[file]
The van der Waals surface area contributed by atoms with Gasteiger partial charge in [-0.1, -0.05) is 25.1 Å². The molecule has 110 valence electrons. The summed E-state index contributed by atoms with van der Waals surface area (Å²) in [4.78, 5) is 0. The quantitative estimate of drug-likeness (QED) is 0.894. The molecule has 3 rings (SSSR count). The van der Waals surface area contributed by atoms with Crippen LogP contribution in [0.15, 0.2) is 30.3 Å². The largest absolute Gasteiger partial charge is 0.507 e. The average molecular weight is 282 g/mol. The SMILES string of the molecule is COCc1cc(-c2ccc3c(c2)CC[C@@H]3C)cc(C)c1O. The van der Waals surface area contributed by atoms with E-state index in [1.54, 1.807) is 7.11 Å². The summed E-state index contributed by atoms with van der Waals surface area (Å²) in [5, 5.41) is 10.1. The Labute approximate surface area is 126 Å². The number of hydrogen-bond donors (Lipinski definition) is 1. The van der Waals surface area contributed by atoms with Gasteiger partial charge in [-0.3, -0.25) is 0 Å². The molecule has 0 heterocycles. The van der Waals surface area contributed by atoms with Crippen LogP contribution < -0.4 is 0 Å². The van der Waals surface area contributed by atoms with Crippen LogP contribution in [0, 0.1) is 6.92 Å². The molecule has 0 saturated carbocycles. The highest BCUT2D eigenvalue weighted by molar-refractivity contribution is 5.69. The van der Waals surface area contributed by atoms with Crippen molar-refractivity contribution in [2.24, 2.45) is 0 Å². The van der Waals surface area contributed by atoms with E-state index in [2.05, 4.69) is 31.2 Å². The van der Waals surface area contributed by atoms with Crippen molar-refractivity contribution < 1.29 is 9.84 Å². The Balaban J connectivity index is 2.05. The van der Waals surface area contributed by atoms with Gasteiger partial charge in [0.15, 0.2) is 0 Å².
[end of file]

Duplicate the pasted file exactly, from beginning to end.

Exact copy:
The van der Waals surface area contributed by atoms with Gasteiger partial charge in [-0.1, -0.05) is 25.1 Å². The molecule has 110 valence electrons. The summed E-state index contributed by atoms with van der Waals surface area (Å²) in [4.78, 5) is 0. The quantitative estimate of drug-likeness (QED) is 0.894. The molecule has 3 rings (SSSR count). The van der Waals surface area contributed by atoms with Crippen LogP contribution in [0.15, 0.2) is 30.3 Å². The largest absolute Gasteiger partial charge is 0.507 e. The average molecular weight is 282 g/mol. The SMILES string of the molecule is COCc1cc(-c2ccc3c(c2)CC[C@@H]3C)cc(C)c1O. The van der Waals surface area contributed by atoms with E-state index in [1.54, 1.807) is 7.11 Å². The summed E-state index contributed by atoms with van der Waals surface area (Å²) in [5, 5.41) is 10.1. The Labute approximate surface area is 126 Å². The number of hydrogen-bond donors (Lipinski definition) is 1. The van der Waals surface area contributed by atoms with Gasteiger partial charge in [-0.3, -0.25) is 0 Å². The molecule has 0 heterocycles. The van der Waals surface area contributed by atoms with Crippen LogP contribution < -0.4 is 0 Å². The van der Waals surface area contributed by atoms with Crippen LogP contribution in [0, 0.1) is 6.92 Å². The molecule has 0 saturated carbocycles. The highest BCUT2D eigenvalue weighted by molar-refractivity contribution is 5.69. The van der Waals surface area contributed by atoms with Crippen molar-refractivity contribution in [2.24, 2.45) is 0 Å². The van der Waals surface area contributed by atoms with E-state index in [2.05, 4.69) is 31.2 Å². The van der Waals surface area contributed by atoms with Crippen molar-refractivity contribution < 1.29 is 9.84 Å². The Balaban J connectivity index is 2.05. The van der Waals surface area contributed by atoms with Gasteiger partial charge in [0.15, 0.2) is 0 Å².